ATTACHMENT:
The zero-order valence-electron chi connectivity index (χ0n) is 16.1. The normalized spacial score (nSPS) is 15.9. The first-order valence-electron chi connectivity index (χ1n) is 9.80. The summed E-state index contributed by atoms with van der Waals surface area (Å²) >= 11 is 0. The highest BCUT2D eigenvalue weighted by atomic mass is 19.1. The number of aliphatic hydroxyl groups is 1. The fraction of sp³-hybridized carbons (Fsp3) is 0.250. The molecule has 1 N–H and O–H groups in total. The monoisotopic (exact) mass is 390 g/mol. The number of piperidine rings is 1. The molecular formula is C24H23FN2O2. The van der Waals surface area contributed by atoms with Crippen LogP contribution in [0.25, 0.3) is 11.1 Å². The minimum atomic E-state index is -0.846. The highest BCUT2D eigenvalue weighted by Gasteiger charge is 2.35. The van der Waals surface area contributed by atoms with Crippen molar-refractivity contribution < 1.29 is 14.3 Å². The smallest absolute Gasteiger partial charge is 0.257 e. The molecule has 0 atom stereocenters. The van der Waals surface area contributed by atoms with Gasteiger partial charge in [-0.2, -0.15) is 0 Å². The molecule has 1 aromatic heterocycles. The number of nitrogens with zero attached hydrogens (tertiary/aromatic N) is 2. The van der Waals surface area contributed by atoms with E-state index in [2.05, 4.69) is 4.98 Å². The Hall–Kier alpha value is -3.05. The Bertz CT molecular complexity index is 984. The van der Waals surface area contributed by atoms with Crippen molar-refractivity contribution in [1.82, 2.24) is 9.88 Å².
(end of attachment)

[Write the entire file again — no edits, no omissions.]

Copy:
The zero-order valence-electron chi connectivity index (χ0n) is 16.1. The normalized spacial score (nSPS) is 15.9. The first-order valence-electron chi connectivity index (χ1n) is 9.80. The summed E-state index contributed by atoms with van der Waals surface area (Å²) >= 11 is 0. The highest BCUT2D eigenvalue weighted by atomic mass is 19.1. The number of aliphatic hydroxyl groups is 1. The fraction of sp³-hybridized carbons (Fsp3) is 0.250. The molecule has 1 N–H and O–H groups in total. The monoisotopic (exact) mass is 390 g/mol. The number of piperidine rings is 1. The molecular formula is C24H23FN2O2. The van der Waals surface area contributed by atoms with Crippen LogP contribution in [0.25, 0.3) is 11.1 Å². The minimum atomic E-state index is -0.846. The highest BCUT2D eigenvalue weighted by Gasteiger charge is 2.35. The van der Waals surface area contributed by atoms with Crippen molar-refractivity contribution < 1.29 is 14.3 Å². The smallest absolute Gasteiger partial charge is 0.257 e. The molecule has 0 atom stereocenters. The van der Waals surface area contributed by atoms with Gasteiger partial charge in [-0.2, -0.15) is 0 Å². The molecule has 1 aromatic heterocycles. The number of nitrogens with zero attached hydrogens (tertiary/aromatic N) is 2. The van der Waals surface area contributed by atoms with E-state index in [2.05, 4.69) is 4.98 Å². The Hall–Kier alpha value is -3.05. The Bertz CT molecular complexity index is 984. The van der Waals surface area contributed by atoms with Crippen molar-refractivity contribution in [1.82, 2.24) is 9.88 Å².